Clinical and Research News
Interpersonal Therapy Benefits Teens Who Binge Eat
Psychiatric News
Volume 45 Number 6 page 14-14

Interpersonal psychotherapy might be able to keep overweight teenagers from binging and thus help them stabilize their weight, a preliminary study suggests.

It was headed by Marian Tanofsky-Kraff, Ph.D., an assistant professor of medical and clinical psychology at the Uniformed Services University of the Health Sciences in Bethesda, Md. The findings were published in the October 30, 2009, International Journal of Eating Disorders.

Interpersonal psychotherapy for binge eating is based on the premise that binge eating occurs in response to poor social functioning, and that if people learn how to function better socially, the binging will cease. Previous studies have shown that interpersonal psychotherapy may lead to reduced binging and weight stabilization in adults whose obesity is linked to binging. So Tanofsky-Kraff and her colleagues decided to conduct a pilot study to see whether this kind of therapy might also help overweight youth—especially those who were also bingers—stabilize their weight.

Thirty-eight overweight female adolescents—20 of whom were also bingers—participated in the pilot study. Half were assigned to a year of interpersonal psychotherapy and half to a year of general health education.

The general health education covered topics such as alcohol, drug, and tobacco use; depression and suicide; nutrition; body image; and exercise.

In the interpersonal psychotherapy protocol, subjects were taught skills to improve the way they communicate, such as learning to recognize that their words, tone, and body language all impact social interactions, Tanofsky-Kraff explained to Psychiatric News. Further, subjects were encouraged to try out new ways of communicating both with subjects participating in the study and with individuals with whom they had contact in their everyday lives. The hope was that by improving their relationships through better communication, subjects would feel better and would be less likely to eat in response to negative feelings.

The researchers' expectations were borne out. A year after the program ended, subjects who had received interpersonal psychotherapy experienced significantly greater weight stabilization than did subjects who had received the control protocol.

They are now "conducting a larger, adequately powered trial to determine whether interpersonal psychotherapy is [truly] effective in the prevention of excessive weight gain in adolescent girls with loss-of-control eating patterns," said Tanofsky-Kraff.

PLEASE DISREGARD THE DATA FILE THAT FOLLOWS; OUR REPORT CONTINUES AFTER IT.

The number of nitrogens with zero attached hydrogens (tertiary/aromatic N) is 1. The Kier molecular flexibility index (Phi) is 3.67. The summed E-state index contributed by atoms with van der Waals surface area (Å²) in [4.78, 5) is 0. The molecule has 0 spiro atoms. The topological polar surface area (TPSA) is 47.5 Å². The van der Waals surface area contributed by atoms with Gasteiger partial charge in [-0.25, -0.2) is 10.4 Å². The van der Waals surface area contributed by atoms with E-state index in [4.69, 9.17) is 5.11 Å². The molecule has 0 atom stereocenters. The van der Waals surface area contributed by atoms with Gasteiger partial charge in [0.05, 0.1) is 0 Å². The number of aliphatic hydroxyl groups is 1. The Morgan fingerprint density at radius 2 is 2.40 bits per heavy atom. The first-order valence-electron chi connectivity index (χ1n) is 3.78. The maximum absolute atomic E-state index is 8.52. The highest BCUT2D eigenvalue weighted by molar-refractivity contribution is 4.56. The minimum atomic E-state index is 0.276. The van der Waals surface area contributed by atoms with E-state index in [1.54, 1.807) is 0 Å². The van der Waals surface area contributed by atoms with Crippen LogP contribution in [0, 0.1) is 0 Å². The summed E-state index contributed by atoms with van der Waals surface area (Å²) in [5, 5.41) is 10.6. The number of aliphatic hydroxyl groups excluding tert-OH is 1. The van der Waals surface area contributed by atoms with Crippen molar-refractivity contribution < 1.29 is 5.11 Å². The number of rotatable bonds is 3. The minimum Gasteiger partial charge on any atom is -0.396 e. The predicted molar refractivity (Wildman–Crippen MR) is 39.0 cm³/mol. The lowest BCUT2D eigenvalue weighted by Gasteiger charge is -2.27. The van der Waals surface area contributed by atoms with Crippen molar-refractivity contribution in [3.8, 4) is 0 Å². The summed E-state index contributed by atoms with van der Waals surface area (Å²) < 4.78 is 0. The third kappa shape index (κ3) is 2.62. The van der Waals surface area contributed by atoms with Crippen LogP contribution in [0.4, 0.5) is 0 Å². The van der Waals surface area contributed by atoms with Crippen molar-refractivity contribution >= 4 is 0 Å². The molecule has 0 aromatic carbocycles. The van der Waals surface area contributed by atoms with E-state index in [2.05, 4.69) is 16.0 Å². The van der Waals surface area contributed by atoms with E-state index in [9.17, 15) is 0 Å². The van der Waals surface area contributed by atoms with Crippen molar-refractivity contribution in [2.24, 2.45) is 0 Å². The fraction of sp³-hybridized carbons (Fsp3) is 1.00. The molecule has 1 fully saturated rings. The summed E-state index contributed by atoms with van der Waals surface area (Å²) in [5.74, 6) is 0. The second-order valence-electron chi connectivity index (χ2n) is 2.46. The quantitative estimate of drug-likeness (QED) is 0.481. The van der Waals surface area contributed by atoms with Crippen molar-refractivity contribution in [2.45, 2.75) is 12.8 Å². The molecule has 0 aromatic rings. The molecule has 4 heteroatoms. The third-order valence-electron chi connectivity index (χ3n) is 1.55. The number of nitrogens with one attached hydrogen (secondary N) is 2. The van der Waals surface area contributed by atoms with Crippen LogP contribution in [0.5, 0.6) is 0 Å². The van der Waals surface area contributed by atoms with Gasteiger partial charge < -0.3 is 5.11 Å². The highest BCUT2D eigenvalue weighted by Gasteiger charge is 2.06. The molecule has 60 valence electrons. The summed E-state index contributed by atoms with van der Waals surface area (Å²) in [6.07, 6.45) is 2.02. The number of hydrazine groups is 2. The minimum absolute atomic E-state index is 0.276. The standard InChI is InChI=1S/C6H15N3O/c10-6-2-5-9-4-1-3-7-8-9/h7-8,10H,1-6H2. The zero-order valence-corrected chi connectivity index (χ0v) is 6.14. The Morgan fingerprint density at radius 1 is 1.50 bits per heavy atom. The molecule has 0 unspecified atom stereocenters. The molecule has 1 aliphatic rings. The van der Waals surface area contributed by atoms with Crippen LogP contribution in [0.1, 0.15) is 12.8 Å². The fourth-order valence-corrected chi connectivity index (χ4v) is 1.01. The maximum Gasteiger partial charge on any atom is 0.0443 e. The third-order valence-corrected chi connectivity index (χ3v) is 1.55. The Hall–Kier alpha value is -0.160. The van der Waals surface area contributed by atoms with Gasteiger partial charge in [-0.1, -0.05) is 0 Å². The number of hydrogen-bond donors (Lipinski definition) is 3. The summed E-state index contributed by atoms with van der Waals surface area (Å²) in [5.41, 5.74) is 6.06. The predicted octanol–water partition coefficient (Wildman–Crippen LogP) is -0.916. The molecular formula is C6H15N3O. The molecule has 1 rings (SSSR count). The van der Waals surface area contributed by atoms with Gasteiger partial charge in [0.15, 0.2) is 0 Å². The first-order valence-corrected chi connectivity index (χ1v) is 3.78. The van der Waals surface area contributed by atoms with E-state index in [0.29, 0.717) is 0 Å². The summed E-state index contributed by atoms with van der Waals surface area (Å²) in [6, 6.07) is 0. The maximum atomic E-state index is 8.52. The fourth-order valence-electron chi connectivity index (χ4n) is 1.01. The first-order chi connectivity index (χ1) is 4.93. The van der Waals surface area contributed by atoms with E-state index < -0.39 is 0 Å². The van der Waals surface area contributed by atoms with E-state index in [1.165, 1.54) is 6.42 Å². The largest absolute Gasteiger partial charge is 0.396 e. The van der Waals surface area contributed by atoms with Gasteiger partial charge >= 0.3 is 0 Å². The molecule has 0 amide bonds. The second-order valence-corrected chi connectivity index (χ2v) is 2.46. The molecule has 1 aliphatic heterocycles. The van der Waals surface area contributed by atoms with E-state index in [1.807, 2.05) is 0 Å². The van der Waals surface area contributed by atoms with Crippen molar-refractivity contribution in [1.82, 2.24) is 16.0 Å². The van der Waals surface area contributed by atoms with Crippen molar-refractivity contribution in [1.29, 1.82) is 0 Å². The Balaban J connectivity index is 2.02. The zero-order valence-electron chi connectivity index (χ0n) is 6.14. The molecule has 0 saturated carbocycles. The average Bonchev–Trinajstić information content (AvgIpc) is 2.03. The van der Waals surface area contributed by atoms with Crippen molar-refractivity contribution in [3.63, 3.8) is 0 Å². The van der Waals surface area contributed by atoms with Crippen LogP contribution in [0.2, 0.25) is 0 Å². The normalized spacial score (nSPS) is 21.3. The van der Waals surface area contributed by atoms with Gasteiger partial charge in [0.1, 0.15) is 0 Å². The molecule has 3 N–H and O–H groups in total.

She and her team would also like to see whether interpersonal psychotherapy helps youth who have a genetic predisposition toward binging. In another study they conducted of about 300 children, they found that children with one or two copies of a gene variant linked to obesity weighed significantly more and binged significantly more than did their peers without the variant. These results were published in the December 2009 American Journal of Clinical Nutrition.

How much obesity is due to genes and how much to environment—and therefore potentially mutable with psychotherapy—is unclear at this point. Yet a number of genes have been linked with obesity, and several genes have been linked with binge-eating disorder. Moreover, the heritability of obesity seems to be between 25 percent and 40 percent, research has suggested.

Both studies were funded by the National Institutes of Health and the Uniformed Services University of the Health Sciences.

An abstract of "A Pilot Study of Interpersonal Psychotherapy for Preventing Excess Weight Gain in Adolescent Girls at Risk for Obesity" is posted at <www3.interscience.wiley.com/journal/122670136/abstract>. An abstract of "The FTO Gene rs9939609 Obesity-Risk Allele and Loss of Control Over Eating" is posted at <www.ajcn.org/cgi/content/abstract/90/6/1483?maxtoshow=&HITS=10&hits=10&RE...>.blacksquare

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